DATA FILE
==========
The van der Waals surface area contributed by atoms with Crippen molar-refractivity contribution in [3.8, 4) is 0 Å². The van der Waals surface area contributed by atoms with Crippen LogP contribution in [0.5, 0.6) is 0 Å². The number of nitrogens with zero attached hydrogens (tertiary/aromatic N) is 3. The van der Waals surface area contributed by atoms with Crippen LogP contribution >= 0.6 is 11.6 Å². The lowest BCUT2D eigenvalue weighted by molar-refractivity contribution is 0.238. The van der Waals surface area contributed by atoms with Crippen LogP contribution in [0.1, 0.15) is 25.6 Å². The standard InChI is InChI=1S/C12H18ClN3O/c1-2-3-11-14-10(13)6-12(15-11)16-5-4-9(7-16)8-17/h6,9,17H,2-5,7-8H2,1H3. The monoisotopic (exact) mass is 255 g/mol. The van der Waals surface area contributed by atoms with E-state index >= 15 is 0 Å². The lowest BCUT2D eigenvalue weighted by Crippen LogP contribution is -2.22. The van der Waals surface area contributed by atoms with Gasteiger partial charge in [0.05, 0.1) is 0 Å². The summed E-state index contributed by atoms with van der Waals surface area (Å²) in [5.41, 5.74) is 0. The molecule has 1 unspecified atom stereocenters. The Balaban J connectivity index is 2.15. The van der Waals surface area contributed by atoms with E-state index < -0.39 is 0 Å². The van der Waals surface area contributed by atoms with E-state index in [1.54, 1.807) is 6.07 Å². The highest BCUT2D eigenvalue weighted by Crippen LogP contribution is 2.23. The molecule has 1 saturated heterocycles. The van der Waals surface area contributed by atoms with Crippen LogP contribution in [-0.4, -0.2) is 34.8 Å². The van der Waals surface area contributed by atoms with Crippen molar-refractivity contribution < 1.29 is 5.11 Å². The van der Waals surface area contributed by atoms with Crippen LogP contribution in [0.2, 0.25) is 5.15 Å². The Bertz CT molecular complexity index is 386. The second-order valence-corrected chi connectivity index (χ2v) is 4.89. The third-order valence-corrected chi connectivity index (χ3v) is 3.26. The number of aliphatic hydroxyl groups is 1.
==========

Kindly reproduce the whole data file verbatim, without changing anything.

The van der Waals surface area contributed by atoms with Crippen molar-refractivity contribution in [3.8, 4) is 0 Å². The van der Waals surface area contributed by atoms with Crippen LogP contribution in [0.5, 0.6) is 0 Å². The number of nitrogens with zero attached hydrogens (tertiary/aromatic N) is 3. The van der Waals surface area contributed by atoms with Crippen LogP contribution >= 0.6 is 11.6 Å². The lowest BCUT2D eigenvalue weighted by molar-refractivity contribution is 0.238. The van der Waals surface area contributed by atoms with Crippen LogP contribution in [0.1, 0.15) is 25.6 Å². The standard InChI is InChI=1S/C12H18ClN3O/c1-2-3-11-14-10(13)6-12(15-11)16-5-4-9(7-16)8-17/h6,9,17H,2-5,7-8H2,1H3. The monoisotopic (exact) mass is 255 g/mol. The van der Waals surface area contributed by atoms with E-state index >= 15 is 0 Å². The lowest BCUT2D eigenvalue weighted by Crippen LogP contribution is -2.22. The van der Waals surface area contributed by atoms with Gasteiger partial charge in [0.05, 0.1) is 0 Å². The summed E-state index contributed by atoms with van der Waals surface area (Å²) in [5.41, 5.74) is 0. The molecule has 1 unspecified atom stereocenters. The Balaban J connectivity index is 2.15. The van der Waals surface area contributed by atoms with E-state index < -0.39 is 0 Å². The van der Waals surface area contributed by atoms with E-state index in [1.54, 1.807) is 6.07 Å². The highest BCUT2D eigenvalue weighted by Crippen LogP contribution is 2.23. The molecule has 1 saturated heterocycles. The van der Waals surface area contributed by atoms with Crippen LogP contribution in [-0.4, -0.2) is 34.8 Å². The van der Waals surface area contributed by atoms with Crippen molar-refractivity contribution < 1.29 is 5.11 Å². The van der Waals surface area contributed by atoms with Crippen LogP contribution in [0.2, 0.25) is 5.15 Å². The Bertz CT molecular complexity index is 386. The second-order valence-corrected chi connectivity index (χ2v) is 4.89. The third-order valence-corrected chi connectivity index (χ3v) is 3.26. The number of aliphatic hydroxyl groups is 1.